Monday, April 28, 2008

The Illicit Antiquities Trade in Bulgaria

Anyone who studies the trade in classical antiquities knows that the Balkan countries supply much of the 'fresh' material on the market today. Last week, in preparation for a lecture, I was doing some more research on the coin trade and happened across this interesting publication on the internet, Organized Crime in Bulgaria: Markets and Trends, which was published by the Center for the Study of Democracy in 2007. At approximately 200 pages this document addresses many illicit trades in Bulgaria, but the last chapter (pp. 177ff.) addresses the antiquities trade and also comments on the ancient coin trade in particular. The chapter on the antiquities trade is available as an individual download as well, but one would have to check the first pages whole document for citation information. The chapter, as indeed does the entire document, makes occasional allusions to the involvement of some corrupt politicians in the antiquities trade and makes some interesting observations on trade networks and practices. In my opinion, it makes for a very interesting read and perhaps I'll have some more comments in the future.

While we're on the subject of the destruction of Bulgaria's cultural heritage to supply the inventories of European and American dealers, it is worth mentioning that Bulgaria also seems to attract tourists who travel to the country to treasure hunt while on holiday. A colleague provided me with a citation to a TZ-Online article (auf Deutsch), which talks about two German treasure hunters who were recently caught prospecting for antiquities in Bulgaria: "Zwei deutsche Schatzsucher festgenommen," TZ-Online, 24.04.08.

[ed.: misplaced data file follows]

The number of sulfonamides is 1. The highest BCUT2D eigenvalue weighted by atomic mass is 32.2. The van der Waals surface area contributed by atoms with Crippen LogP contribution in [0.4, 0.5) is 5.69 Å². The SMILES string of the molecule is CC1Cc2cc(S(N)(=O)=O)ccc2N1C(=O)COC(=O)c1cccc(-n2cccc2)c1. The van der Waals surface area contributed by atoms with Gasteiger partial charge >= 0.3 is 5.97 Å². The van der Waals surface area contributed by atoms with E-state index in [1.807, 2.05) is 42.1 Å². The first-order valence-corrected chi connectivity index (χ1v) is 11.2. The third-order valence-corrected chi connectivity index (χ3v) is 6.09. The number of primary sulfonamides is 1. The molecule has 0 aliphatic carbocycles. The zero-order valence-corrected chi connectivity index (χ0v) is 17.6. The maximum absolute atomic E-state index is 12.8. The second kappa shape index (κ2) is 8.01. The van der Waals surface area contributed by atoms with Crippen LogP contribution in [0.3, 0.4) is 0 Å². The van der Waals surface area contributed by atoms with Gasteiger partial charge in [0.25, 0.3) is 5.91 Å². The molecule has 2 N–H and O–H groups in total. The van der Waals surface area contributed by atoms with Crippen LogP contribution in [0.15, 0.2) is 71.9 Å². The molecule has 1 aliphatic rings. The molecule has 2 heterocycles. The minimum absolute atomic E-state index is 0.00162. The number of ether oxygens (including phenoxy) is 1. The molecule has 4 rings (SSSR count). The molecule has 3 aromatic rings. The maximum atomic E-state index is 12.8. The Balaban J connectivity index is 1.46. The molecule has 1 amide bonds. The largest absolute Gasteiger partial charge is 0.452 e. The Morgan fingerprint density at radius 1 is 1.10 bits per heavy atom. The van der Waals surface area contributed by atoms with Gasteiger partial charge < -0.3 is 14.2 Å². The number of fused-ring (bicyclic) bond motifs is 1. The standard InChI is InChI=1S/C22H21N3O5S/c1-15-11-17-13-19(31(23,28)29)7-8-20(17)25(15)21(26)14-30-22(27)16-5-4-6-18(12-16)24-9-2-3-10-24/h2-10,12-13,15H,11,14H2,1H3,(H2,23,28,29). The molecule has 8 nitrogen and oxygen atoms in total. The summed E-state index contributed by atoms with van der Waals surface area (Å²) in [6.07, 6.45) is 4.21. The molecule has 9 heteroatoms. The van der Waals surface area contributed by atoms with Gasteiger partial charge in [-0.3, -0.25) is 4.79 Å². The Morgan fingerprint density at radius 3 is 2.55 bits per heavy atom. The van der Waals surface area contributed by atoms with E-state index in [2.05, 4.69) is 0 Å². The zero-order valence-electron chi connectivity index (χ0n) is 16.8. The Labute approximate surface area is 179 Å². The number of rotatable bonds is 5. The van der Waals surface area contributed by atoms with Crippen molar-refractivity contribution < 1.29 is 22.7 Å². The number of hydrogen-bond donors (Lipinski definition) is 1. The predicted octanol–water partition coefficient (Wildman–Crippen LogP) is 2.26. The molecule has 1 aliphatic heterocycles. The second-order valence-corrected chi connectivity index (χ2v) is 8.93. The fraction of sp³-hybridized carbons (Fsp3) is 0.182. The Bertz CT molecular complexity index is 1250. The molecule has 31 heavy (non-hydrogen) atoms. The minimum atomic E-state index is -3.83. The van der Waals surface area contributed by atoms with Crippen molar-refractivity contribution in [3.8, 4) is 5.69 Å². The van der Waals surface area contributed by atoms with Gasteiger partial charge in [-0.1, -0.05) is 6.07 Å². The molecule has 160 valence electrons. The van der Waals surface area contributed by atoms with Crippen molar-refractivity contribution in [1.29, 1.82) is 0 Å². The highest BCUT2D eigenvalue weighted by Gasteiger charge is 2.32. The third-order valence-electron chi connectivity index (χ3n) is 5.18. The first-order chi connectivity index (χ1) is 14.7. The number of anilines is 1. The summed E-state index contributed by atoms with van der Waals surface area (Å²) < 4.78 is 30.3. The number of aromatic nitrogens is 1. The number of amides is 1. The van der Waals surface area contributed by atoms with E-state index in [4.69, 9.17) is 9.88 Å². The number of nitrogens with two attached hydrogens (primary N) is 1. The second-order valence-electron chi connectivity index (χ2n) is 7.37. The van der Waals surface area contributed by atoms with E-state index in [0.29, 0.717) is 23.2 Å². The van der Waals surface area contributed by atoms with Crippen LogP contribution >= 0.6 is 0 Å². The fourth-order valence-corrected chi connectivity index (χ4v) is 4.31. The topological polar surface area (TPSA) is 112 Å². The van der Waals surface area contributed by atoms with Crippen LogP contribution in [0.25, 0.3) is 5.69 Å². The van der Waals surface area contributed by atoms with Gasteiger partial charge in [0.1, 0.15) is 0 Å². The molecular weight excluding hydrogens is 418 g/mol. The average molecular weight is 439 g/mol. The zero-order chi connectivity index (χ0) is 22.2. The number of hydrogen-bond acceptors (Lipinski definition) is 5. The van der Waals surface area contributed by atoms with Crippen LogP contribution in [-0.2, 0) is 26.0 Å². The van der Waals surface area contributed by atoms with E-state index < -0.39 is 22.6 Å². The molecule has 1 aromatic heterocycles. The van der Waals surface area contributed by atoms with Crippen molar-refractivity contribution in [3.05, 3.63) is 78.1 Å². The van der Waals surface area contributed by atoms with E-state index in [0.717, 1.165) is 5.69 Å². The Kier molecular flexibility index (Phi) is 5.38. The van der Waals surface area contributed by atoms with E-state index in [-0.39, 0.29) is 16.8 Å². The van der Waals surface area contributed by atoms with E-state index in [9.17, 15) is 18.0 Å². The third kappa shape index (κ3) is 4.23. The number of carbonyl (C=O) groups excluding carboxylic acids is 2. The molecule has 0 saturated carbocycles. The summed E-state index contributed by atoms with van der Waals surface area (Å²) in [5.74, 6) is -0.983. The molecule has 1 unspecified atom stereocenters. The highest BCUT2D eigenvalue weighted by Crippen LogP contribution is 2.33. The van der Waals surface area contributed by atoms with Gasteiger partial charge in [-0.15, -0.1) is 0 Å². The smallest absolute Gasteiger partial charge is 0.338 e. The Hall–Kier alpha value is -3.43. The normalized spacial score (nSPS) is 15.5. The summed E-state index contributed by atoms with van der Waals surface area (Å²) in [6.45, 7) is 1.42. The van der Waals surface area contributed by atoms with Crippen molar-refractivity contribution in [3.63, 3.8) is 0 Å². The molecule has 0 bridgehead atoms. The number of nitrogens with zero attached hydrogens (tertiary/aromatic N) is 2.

Nathan- I look forward to reading your blog with interest as time allows. One issue I do have, however, with your coverage of countries like Bulgaria is that there appears to be a wide divergence between what Bulgarian law may or may not say and what was and still is common practice. In particular, I know a fellow collector of Bulgarian decent who tells me that ancient coins are openly available for sale in Bulgaria. (I also presume like in many places in Europe they are widely collected there too.) I am, therefore, a bit concerned that your efforts to paint such issues in such stark black and white terms may be misplaced. If it is quite legal for Bulgarians to own and enjoy ancient coins, is it really fair to take American collectors and dealers to task from enjoying them as well? Certainly, there are no US import restrictions on coins of Bulgarian origin.

Best wishes,

Peter Tompa


Dear Peter,

Thank you for your comment and I hope you are adjusting well at the new firm.